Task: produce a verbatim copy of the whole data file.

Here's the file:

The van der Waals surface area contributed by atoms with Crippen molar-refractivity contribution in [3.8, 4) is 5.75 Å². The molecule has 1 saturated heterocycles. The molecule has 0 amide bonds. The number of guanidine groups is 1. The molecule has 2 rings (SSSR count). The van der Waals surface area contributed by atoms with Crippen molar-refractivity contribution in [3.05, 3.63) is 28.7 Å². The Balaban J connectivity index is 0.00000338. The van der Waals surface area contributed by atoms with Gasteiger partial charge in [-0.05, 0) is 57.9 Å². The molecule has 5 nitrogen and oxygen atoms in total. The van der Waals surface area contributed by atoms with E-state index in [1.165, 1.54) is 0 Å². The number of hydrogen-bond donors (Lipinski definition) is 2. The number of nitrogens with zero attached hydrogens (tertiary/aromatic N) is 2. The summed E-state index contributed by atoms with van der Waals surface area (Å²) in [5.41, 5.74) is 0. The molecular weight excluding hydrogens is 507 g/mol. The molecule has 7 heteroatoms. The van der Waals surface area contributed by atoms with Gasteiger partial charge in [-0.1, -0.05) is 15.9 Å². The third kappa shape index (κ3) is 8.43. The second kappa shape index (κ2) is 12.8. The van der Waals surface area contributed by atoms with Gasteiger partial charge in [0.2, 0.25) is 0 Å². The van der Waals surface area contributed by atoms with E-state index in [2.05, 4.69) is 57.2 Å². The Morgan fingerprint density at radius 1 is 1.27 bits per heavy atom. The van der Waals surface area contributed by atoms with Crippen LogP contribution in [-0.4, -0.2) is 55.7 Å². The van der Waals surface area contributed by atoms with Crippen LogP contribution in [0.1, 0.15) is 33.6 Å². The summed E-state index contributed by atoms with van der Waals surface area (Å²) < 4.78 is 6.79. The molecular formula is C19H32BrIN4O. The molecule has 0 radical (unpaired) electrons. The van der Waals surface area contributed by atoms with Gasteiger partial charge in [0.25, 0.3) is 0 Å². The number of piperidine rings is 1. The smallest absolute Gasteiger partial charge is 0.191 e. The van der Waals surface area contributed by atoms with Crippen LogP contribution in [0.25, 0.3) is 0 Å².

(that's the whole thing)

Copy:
The van der Waals surface area contributed by atoms with Crippen molar-refractivity contribution in [3.8, 4) is 5.75 Å². The molecule has 1 saturated heterocycles. The molecule has 0 amide bonds. The number of guanidine groups is 1. The molecule has 2 rings (SSSR count). The van der Waals surface area contributed by atoms with Crippen molar-refractivity contribution in [3.05, 3.63) is 28.7 Å². The Balaban J connectivity index is 0.00000338. The van der Waals surface area contributed by atoms with Gasteiger partial charge in [-0.05, 0) is 57.9 Å². The molecule has 5 nitrogen and oxygen atoms in total. The van der Waals surface area contributed by atoms with E-state index in [1.165, 1.54) is 0 Å². The number of hydrogen-bond donors (Lipinski definition) is 2. The number of nitrogens with zero attached hydrogens (tertiary/aromatic N) is 2. The summed E-state index contributed by atoms with van der Waals surface area (Å²) in [5.41, 5.74) is 0. The molecular weight excluding hydrogens is 507 g/mol. The molecule has 7 heteroatoms. The van der Waals surface area contributed by atoms with Gasteiger partial charge in [-0.1, -0.05) is 15.9 Å². The third kappa shape index (κ3) is 8.43. The second kappa shape index (κ2) is 12.8. The van der Waals surface area contributed by atoms with Gasteiger partial charge in [0.2, 0.25) is 0 Å². The van der Waals surface area contributed by atoms with E-state index in [2.05, 4.69) is 57.2 Å². The Morgan fingerprint density at radius 1 is 1.27 bits per heavy atom. The van der Waals surface area contributed by atoms with Crippen LogP contribution in [-0.4, -0.2) is 55.7 Å². The van der Waals surface area contributed by atoms with Crippen LogP contribution in [0.1, 0.15) is 33.6 Å². The summed E-state index contributed by atoms with van der Waals surface area (Å²) < 4.78 is 6.79. The molecular formula is C19H32BrIN4O. The molecule has 0 radical (unpaired) electrons. The van der Waals surface area contributed by atoms with Gasteiger partial charge in [0.25, 0.3) is 0 Å². The number of piperidine rings is 1. The smallest absolute Gasteiger partial charge is 0.191 e. The van der Waals surface area contributed by atoms with Crippen LogP contribution in [0.25, 0.3) is 0 Å².